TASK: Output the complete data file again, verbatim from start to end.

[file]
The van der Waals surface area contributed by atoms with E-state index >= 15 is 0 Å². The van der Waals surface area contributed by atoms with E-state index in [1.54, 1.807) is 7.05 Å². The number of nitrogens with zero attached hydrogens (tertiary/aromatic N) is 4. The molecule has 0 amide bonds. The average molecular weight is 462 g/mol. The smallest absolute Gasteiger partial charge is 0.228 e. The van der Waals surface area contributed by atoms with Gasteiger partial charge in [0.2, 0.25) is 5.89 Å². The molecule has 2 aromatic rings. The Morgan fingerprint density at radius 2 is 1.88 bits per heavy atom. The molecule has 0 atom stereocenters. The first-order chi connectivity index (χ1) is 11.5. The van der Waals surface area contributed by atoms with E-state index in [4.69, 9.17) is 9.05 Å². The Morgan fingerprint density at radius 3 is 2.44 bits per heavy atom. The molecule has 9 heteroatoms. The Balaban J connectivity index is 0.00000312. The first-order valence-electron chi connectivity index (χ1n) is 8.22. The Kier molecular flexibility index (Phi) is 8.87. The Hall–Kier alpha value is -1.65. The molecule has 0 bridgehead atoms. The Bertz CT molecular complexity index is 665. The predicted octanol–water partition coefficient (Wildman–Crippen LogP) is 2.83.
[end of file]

The van der Waals surface area contributed by atoms with E-state index >= 15 is 0 Å². The van der Waals surface area contributed by atoms with E-state index in [1.54, 1.807) is 7.05 Å². The number of nitrogens with zero attached hydrogens (tertiary/aromatic N) is 4. The molecule has 0 amide bonds. The average molecular weight is 462 g/mol. The smallest absolute Gasteiger partial charge is 0.228 e. The van der Waals surface area contributed by atoms with Gasteiger partial charge in [0.2, 0.25) is 5.89 Å². The molecule has 2 aromatic rings. The Morgan fingerprint density at radius 2 is 1.88 bits per heavy atom. The molecule has 0 atom stereocenters. The first-order chi connectivity index (χ1) is 11.5. The van der Waals surface area contributed by atoms with E-state index in [4.69, 9.17) is 9.05 Å². The Morgan fingerprint density at radius 3 is 2.44 bits per heavy atom. The molecule has 9 heteroatoms. The Balaban J connectivity index is 0.00000312. The first-order valence-electron chi connectivity index (χ1n) is 8.22. The Kier molecular flexibility index (Phi) is 8.87. The Hall–Kier alpha value is -1.65. The molecule has 0 bridgehead atoms. The Bertz CT molecular complexity index is 665. The predicted octanol–water partition coefficient (Wildman–Crippen LogP) is 2.83.